Unions call off general strike in Catalonia
Carlos Hernández and Paul Mitchell
14 December 2018
A public sector strike in Catalonia, Spain, involving 250,000 workers called for December 12 was suspended by the Workers’ Commissions (CCOO) and General Union of Workers (UGT) trade unions, less than 24 hours before it was due to begin.
Union leaders made clear they called off the strike because of the political and social crisis in Spain, Catalonia in particular, which threatens the continued rule of the minority Socialist Party (PSOE) government led by Prime Minister Pedro Sánchez.
The public sector coordinator for the CCOO in Catalonia, Joan Maria Sentís, declared that he was “satisfied” with a new deal while claiming that “if the country was in a normal situation we would not have signed.” The UGT is aligned to the PSOE and the CCOO is aligned with the Stalinist United Left, which is in the Unidos Podemos alliance that helped bring the PSOE to power in June.
The strike’s main demand was the payment of a part of workers’ salaries called “paga extra” from 2013 and 2014, which was withheld during the austerity drive of the Popular Party (PP) government of Mariano Rajoy. The misnamed “paga extra” (extraordinary pay) comes in the form of an additional payment to a worker’s monthly wage in the months of June and December, but in reality constitutes one seventh of their annual salary.
The Catalan government—a nationalist coalition of the Republican Left (ERC) and Catalan European Democratic Party (PDeCAT)—is the only regional government that has not yet paid workers a single euro of the salaries taken from them.
The strike was called in November by the Catalan branches of the main Spanish trade unions after negotiations with the regional government failed. At the time, the unions rejected the government’s final offer of paying the workers over a period of eight years from 2019 to 2026, saying it was “insulting.” They have now called off the strike after the government agreed to pay the money in four years, ending in 2022. The deal also includes a clause about the “urgent” character of the payments, meaning that they are to take priority over other public sector spending. In other words, the unions are permitting the Catalan government to recoup the cost of the new payment plan by cuts in public spending in other areas.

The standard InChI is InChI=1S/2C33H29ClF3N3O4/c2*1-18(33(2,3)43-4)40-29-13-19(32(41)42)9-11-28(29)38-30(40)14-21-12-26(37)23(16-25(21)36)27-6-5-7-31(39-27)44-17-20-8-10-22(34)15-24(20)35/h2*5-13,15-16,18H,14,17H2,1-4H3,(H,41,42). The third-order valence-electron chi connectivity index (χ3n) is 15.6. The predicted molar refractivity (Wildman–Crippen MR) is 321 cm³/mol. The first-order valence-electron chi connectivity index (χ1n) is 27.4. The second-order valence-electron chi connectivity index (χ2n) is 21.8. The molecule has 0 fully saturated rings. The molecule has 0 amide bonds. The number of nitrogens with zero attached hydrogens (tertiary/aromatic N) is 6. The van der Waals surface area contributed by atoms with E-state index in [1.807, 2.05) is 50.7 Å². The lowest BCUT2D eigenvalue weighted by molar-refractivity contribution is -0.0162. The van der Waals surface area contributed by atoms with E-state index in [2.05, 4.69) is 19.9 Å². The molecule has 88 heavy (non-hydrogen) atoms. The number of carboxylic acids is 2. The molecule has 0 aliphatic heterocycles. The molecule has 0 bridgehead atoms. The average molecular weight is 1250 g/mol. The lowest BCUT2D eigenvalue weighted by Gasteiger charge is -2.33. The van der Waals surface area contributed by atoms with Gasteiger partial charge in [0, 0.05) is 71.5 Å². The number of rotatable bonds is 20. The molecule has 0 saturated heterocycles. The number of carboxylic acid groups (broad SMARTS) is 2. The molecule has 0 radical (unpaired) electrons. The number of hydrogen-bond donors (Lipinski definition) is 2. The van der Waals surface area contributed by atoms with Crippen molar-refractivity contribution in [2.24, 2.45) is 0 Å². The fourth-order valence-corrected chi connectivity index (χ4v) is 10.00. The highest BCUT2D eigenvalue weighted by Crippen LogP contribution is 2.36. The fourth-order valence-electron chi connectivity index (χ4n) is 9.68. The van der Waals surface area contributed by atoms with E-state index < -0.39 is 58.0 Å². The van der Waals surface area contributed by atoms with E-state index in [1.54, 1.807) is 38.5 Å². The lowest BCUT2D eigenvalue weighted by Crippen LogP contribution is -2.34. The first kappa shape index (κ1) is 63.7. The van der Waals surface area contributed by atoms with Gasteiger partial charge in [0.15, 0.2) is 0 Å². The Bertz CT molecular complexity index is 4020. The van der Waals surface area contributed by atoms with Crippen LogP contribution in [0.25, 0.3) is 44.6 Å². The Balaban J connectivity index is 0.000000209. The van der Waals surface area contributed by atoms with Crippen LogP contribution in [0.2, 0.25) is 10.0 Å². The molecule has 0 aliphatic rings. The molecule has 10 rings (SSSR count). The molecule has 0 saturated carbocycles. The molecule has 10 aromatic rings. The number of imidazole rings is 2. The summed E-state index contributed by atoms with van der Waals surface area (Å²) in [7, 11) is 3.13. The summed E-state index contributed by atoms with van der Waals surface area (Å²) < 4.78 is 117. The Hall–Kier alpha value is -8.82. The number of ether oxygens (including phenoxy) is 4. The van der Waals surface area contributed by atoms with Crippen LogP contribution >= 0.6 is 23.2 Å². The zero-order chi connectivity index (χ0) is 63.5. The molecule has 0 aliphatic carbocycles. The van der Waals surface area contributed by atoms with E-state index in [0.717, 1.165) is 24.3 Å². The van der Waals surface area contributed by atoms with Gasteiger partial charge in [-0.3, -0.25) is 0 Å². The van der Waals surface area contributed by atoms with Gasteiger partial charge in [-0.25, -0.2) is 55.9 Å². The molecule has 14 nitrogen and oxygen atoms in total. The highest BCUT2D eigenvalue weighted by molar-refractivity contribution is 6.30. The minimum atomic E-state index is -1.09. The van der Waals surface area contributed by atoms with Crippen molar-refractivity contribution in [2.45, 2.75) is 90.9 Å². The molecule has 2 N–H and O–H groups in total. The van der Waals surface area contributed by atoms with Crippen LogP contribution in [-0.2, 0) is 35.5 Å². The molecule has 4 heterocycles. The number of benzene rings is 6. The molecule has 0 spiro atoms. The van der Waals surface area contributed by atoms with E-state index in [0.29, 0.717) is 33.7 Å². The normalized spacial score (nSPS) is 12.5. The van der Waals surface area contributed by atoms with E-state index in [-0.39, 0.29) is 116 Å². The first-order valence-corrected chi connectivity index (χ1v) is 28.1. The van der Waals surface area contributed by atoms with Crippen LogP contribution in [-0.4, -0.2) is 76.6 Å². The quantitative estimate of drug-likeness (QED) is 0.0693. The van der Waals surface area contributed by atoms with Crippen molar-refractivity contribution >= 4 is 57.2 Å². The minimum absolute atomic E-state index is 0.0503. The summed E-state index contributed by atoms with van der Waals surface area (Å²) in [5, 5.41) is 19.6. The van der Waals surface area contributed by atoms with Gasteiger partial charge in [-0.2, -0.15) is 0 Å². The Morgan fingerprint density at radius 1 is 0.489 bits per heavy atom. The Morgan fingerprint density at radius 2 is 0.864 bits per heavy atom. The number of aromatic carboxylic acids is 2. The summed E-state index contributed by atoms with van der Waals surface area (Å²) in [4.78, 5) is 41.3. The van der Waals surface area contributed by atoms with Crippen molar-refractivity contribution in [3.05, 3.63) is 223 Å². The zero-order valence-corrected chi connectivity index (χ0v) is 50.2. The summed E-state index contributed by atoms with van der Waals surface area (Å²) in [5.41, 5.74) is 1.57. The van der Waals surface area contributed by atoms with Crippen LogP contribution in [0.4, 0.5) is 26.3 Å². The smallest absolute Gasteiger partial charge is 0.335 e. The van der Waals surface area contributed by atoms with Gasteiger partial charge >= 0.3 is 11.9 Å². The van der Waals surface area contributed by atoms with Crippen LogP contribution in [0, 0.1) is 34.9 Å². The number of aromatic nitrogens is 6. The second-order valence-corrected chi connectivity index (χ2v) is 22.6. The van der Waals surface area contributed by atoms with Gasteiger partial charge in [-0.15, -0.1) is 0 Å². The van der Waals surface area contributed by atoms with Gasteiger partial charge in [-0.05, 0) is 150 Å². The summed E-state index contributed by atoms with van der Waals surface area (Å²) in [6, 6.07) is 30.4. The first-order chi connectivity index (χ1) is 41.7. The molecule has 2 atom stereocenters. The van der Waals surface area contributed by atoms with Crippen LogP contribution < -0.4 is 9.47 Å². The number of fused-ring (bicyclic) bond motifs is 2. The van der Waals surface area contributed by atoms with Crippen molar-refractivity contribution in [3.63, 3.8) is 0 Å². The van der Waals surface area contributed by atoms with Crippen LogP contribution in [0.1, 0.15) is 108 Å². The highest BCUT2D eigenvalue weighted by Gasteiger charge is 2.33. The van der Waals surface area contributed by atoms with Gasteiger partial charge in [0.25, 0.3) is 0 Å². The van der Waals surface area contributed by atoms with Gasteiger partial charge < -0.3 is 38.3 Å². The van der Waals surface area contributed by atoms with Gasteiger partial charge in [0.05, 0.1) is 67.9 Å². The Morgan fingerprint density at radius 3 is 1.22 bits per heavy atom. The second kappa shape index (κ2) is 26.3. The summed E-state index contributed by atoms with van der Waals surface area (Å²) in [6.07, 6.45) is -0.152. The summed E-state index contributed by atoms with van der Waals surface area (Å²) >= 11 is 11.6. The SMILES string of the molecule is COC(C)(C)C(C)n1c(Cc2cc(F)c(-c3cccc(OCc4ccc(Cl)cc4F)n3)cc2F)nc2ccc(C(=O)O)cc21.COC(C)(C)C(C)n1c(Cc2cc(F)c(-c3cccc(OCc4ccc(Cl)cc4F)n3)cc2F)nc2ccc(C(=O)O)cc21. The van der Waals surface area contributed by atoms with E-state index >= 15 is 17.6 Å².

The CCOO and UGT had already delayed the December 12 strike to prevent joint action with the November strikes called by the anarcho-syndicalist General Confederation of Labour (CGT), the Labour Union Coordinator (COS) and other smaller and sector-specific unions. The CCOO and UGT deliberately isolated the “paga extra” strikes, arguing that they did not want to associate global public sector workers’ demands with those of specific sectors.
The November strikes saw the mobilization of hundreds of thousands of workers and students in Catalonia, demanding a reversal to the budget cuts imposed by regional nationalist governments since the beginning of the 2008 financial crisis .
The union bureaucracy is determined to control and demobilise this renewed working-class militancy. While they have had some success—the number of strikes from January to October was down by 25 percent in terms of hours lost compared to the same period in 2017—the month of November has seen a sharp upswing in the number of strikes—up by 54 percent compared to November 2017.
The betrayal of the December 12 general strike takes place in the context of a massive mobilization of the working class in neighbouring France, in the form of the “Yellow Vest” protests, which are challenging the government of President Emmanuel Macron. The Spanish ruling elites and their associates in the trade unions are terrified of these developments spreading across the border and are developing their anti-democratic police-state measures of rule.